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Sleepwalking into fascism

4 min read

There's not much to say about Thursday's CNN-inflicted presidential debate except that if you want a crash course in how democracies slide into fascism, you might just pop the tape in and let Jake Tapper show you how it's done.

From the first minutes, the debate's moderators made it clear that there was going to be no value judgments imposed on candidates who misled Americans or told them outright falsehoods. American "news" outlets have remained quite steady in their conviction that whether our leaders tell the truth or perpetrate the most horrible of hoaxes is of no concern to them, their alleged jobs are to present the truth and the propaganda as of equal public value, both equally legitimate approaches to governing the public.

So that's what we got. The convicted felon still facing a someday-trial for attempting to overthrow the United States government because he was sad was presented with all the pomp and pageantry of any other presidential candidate, where he lied repeatedly, told fantasies that went well into the territory of delusion, simply refused to answer most of the questions put to him, and enjoyed the invaluable public gift of having the public faces of American journalism accept the falsehoods and thank him for saying them.

The public message from "news network" CNN and its tree-stump moderators was simple: Yes, Trump's continued gaslighting of the American people is just as legitimate a use of would-be government power as that of any other candidate. Yes, the viewing public is still allowed—no, is still strongly encouraged—to treat the insurrection-launching now-felon Trump as they would a Mitt Romney, or a John McCain, or a David Duke.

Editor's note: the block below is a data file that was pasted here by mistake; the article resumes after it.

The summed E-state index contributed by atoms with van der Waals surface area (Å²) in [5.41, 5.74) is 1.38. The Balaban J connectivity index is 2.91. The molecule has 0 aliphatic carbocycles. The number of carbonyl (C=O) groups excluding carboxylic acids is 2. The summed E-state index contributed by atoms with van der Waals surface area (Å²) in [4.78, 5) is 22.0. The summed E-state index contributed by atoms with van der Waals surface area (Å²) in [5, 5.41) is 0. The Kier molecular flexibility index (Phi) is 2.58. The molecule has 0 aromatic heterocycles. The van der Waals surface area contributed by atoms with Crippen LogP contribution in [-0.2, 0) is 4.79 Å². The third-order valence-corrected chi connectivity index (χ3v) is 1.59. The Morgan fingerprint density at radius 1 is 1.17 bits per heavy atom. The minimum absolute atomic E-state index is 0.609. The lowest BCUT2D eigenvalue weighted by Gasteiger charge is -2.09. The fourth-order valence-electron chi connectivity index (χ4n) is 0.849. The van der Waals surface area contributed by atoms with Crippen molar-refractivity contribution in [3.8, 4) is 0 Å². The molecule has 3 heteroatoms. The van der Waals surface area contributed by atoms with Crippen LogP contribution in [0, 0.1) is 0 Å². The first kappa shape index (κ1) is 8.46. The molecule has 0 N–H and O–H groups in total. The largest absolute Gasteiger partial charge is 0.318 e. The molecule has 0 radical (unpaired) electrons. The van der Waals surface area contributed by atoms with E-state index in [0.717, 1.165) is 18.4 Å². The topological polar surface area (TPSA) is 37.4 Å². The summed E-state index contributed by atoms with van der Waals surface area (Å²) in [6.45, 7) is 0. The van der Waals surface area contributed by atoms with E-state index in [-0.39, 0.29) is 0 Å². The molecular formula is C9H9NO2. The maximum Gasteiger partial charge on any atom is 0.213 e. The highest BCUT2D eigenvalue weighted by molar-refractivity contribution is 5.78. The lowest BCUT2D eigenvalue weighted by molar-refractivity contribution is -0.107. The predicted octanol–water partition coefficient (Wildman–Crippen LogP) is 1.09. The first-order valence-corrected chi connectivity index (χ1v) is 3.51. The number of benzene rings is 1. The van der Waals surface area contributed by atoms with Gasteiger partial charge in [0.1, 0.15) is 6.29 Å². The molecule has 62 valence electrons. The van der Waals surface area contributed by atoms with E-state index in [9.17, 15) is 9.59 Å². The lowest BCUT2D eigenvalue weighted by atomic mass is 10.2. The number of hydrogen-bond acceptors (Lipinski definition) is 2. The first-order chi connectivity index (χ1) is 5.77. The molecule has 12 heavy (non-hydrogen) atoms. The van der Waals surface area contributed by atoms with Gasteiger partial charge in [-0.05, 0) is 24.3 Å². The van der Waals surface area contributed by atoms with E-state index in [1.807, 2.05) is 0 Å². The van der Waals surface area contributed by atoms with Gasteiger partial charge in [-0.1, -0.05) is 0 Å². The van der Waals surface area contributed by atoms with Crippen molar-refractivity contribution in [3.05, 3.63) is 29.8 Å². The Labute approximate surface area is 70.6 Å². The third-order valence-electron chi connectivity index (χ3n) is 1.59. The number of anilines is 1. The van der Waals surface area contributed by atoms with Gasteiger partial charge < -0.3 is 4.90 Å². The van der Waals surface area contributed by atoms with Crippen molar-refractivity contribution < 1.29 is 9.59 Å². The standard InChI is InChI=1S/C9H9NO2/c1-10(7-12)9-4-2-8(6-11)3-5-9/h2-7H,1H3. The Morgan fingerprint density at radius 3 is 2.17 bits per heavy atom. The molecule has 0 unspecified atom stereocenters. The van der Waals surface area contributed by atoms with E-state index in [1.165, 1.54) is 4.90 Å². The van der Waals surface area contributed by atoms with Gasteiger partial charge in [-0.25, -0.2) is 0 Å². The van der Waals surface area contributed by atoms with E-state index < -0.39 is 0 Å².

That is a journalistic choice. The comical declarations that the purpose of a "free press" is primarily to expose corruption and tell the public when they are being lied to or propagandized hold no weight when that supposed press instead sees its major role as one of signal-boosting the propaganda rather than confronting it.

Media companies have been presented the same question that the Republican Party itself was faced with: At what point does the behavior of Donald Trump and his wretched gaggle of democracy-dismantlers become so egregious that he ought to be cut loose, rather than continually legitimized? The Party has made its choice based on its own needs and ambitions; the media, however, has no obligation to follow.

There have been any number of points at which American journalism could have cut Trump loose as so illegitimate a choice to run a democracy that they would not abide being a part of it. When Trump rallied a known-armed crowd to storm the Capitol and intimidate the assembled lawmakers into voiding an American election based on nothing more than his own propagation of provable hoaxes, that was a marker that "journalists" could have laid down: You can nominate this destructive menace again if you want to, American far-right, but we as media companies will not treat a malevolent propagandist who stokes violence for his own ambitions to be treated as just another "candidate" being put forward.